And that also relates to the economy, the free market, and our power as consumers. The way the system works now is that whatever administration is in power picks economic winners and losers, rather than letting consumers or the free market decide. If companies can use concentrated wealth to buy policies, to give themselves an unfair advantage, that undermines our consumer choice as well. Big corporations are able to use their power to dominate the marketplace and kill small businesses who cannot compete. This has become abundantly clear with the effects of COVID-19. Big companies are being bailed out under the cloak of a Treasury that refuses to disclose how taxpayer dollars are being used to give the big win to corporate donors. This pay-to-play system undermines our voice in our representative democracy, and it undermines our voice as consumers, as well.

AP: So how should we address that?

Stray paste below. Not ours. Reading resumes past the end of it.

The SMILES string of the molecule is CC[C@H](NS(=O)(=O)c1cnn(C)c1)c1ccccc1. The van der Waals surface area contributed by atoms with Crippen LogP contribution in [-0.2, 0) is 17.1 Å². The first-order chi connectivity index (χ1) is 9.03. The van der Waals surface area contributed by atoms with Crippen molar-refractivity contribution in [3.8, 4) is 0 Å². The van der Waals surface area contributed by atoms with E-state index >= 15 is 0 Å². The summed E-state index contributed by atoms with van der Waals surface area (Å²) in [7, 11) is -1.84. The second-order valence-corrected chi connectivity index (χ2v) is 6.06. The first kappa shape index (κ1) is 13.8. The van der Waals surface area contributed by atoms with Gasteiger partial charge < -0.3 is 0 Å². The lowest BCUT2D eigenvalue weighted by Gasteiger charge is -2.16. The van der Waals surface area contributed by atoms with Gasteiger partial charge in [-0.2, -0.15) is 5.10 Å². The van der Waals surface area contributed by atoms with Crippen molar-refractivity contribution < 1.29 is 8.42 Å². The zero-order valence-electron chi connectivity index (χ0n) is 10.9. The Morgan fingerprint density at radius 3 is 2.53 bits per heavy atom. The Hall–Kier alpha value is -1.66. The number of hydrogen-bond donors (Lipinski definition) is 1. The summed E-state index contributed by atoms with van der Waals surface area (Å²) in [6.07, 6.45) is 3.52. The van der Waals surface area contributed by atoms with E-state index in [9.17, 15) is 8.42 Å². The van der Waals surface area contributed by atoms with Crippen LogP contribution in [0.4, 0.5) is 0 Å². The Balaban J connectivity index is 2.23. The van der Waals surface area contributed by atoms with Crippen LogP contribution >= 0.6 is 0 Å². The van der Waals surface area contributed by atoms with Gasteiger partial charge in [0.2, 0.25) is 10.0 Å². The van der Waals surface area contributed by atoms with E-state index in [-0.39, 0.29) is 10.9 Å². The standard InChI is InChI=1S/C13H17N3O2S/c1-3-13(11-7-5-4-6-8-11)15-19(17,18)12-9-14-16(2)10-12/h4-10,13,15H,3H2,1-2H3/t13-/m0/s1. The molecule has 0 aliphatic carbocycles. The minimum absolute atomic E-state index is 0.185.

MH: The best way to level that playing field is to take big money out of politics. It’s a must. The system has to be fundamentally fixed to equalize our voices so that everyone gets an equal vote. And what that would do, too, is make it so suddenly lobbyists no longer have the job of lobbying with money on Capitol Hill. Politicians would have to speak to us directly to explain their stance on an issue, to convince us as voters and as citizens why a particular piece of legislation made sense. Right now there’s all this gaming going on in the system around what gets passed, what gets enacted, what gets pushed and what is shelved.